- Sunset to Sunrise Hospital Stay Required for “Inpatient Care” Under FMLA
- March 19, 2014 | Authors: Sally Griffith Cimini; Lauren N. Diulus
- Law Firm: Leech Tishman - Pittsburgh Office
Employers often struggle with the meaning of “serious health condition” when determining whether an employee is eligible for leave under the Family and Medical Leave Act (“FMLA”). The FMLA grants eligible employees the right to take up to 12 workweeks of leave during a 12-month period for the reasons outlined in the statute, including a “serious health condition that makes the employee unable to perform the functions of the position of such employee.” 29 U.S.C. § 2612(a)(1)(D). A “serious health condition” is defined under the FMLA as “an illness, injury, impairment, or physical condition that involves (A) inpatient care in a hospital, or (B) continuing treatment by a heath care provider.” 29 U.S.C. § 2611(11). The regulations define “inpatient care” as “an overnight stay at a hospital.” 29 C.F.R. § 825.114.
In Bonkowski v. Oberg Industries, Inc., 2:12-cv-00812 (W. D. Pa. January 17, 2014), the employee claimed that he had a right to FMLA leave based on a “serious medical condition” because he arrived at the hospital before midnight and was eventually admitted as an inpatient. The employer argued that the employee did not have a “serious medical condition” because he was not formally admitted to the hospital until after midnight and was discharged on the same calendar day, which does not constitute as an “overnight stay.” In determining whether the employee was eligible for FMLA leave, the Court looked to the ordinary meaning of the word “overnight,” and found that an “overnight” stay at a hospital is a stay “from sunset on one day to sunrise the next day.” The Court further found that the sunset on the day that the employee arrived at the hospital was at 5:02 p.m. Because he did not arrive at the hospital until shortly before midnight, almost seven hours after the sunset, the Court determined that he did not stay “overnight” as an inpatient and therefore, was not entitled to protection under the FMLA.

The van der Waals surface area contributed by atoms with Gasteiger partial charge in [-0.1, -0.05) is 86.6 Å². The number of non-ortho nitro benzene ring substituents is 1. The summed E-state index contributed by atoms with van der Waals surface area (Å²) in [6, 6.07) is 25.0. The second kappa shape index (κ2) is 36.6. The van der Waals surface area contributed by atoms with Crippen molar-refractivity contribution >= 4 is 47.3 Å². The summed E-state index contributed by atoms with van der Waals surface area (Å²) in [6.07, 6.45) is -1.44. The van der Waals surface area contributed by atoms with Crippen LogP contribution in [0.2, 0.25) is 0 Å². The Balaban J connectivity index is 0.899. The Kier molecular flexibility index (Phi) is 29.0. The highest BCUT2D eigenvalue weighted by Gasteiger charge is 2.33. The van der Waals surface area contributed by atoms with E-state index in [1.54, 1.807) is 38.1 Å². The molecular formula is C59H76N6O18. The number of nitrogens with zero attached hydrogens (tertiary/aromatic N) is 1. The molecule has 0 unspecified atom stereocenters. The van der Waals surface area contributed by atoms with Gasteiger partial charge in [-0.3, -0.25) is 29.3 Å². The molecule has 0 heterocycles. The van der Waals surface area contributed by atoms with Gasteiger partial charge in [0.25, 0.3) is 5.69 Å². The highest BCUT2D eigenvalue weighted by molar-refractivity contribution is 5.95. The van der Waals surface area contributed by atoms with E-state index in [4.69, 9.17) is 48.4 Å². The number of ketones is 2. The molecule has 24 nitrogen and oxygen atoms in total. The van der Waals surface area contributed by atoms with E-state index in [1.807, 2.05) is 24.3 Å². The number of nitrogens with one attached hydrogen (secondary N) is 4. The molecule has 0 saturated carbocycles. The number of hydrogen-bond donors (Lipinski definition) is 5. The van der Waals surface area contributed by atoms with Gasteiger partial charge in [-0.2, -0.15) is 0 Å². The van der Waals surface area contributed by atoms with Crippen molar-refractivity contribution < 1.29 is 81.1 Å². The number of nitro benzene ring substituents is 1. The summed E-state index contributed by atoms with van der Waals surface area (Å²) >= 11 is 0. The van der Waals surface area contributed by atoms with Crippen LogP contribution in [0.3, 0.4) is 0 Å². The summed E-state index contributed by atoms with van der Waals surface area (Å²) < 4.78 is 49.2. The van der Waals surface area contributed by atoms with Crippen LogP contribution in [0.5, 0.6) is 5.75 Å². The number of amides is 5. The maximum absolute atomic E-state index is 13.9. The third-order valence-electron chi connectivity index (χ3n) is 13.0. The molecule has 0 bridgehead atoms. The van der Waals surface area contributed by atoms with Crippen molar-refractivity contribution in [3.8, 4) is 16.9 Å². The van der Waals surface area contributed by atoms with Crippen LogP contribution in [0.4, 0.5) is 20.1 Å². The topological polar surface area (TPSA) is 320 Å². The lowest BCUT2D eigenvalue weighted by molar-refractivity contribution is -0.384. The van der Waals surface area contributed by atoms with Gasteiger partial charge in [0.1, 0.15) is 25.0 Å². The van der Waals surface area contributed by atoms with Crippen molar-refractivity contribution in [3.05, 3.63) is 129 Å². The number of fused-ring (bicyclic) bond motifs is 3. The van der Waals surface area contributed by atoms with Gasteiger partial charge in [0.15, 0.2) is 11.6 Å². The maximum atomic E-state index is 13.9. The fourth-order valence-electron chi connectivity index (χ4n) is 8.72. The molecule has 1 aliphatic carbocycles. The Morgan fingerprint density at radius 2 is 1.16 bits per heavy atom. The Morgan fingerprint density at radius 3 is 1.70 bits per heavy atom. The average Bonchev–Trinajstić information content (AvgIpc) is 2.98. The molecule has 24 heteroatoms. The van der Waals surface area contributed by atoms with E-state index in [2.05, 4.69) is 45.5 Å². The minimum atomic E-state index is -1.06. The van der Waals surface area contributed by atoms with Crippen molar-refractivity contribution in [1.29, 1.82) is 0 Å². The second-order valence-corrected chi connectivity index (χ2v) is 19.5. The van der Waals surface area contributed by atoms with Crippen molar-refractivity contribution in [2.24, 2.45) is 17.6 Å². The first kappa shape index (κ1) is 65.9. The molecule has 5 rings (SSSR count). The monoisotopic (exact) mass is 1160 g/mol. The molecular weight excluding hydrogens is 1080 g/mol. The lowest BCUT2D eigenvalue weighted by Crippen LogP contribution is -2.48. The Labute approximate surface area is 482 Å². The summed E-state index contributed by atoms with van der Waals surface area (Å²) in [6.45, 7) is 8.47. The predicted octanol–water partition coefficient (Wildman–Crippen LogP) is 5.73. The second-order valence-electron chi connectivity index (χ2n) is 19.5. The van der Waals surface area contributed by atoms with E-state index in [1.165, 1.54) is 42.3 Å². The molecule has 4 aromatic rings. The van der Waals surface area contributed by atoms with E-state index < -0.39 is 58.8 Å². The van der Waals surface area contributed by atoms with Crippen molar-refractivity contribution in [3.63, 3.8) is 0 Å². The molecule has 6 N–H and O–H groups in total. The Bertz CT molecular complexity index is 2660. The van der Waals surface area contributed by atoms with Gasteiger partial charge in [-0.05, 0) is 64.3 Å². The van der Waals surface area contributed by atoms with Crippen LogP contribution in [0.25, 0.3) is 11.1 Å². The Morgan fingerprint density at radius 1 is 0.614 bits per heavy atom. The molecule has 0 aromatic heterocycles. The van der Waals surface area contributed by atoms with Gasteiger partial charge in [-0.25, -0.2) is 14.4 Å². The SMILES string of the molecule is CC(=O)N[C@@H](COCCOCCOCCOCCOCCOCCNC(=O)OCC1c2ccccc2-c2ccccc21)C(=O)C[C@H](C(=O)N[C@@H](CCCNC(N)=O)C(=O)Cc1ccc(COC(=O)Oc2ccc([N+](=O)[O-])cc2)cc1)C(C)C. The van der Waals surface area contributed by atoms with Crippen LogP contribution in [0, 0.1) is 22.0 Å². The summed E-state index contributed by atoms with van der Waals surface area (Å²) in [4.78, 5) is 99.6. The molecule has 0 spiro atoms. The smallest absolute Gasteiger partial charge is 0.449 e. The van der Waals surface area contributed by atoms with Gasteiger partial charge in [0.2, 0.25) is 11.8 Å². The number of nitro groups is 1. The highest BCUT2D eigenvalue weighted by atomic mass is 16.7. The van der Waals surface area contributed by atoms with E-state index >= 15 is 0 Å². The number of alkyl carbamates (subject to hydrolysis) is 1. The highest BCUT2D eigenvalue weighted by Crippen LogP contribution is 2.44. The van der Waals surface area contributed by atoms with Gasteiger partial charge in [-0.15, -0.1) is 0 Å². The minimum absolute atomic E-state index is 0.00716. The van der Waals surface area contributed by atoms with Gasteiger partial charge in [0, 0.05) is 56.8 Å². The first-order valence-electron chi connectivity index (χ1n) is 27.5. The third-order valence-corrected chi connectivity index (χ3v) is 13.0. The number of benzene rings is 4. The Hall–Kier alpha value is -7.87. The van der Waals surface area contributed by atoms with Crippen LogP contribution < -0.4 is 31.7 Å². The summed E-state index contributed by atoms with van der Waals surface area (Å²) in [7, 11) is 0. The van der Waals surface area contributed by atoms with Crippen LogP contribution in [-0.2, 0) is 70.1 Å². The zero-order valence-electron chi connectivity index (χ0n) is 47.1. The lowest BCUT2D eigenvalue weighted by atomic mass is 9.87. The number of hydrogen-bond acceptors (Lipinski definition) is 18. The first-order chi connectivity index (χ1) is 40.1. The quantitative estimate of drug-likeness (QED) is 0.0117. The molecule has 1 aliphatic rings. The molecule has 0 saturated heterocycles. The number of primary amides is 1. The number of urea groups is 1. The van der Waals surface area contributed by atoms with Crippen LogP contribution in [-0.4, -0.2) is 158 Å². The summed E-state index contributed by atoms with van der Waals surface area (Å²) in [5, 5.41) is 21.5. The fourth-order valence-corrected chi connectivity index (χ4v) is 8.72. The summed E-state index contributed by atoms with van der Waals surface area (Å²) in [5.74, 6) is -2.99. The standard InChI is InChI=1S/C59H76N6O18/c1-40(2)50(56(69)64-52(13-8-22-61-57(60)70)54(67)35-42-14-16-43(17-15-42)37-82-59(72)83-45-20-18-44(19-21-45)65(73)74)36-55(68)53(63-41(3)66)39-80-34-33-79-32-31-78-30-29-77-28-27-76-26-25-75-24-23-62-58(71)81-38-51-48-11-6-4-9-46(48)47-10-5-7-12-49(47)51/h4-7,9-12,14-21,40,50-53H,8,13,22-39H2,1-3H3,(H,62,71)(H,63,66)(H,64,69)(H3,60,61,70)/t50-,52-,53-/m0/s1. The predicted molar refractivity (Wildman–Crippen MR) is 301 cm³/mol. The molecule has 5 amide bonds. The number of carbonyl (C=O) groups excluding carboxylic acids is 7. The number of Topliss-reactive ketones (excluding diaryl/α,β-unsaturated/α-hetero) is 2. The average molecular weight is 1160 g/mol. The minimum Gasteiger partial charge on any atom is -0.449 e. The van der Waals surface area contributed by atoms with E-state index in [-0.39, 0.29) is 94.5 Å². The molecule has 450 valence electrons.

As this case demonstrates, employers making eligibility determinations for FMLA leave need to carefully weigh each decision since eligibility often turns on critical factual differences.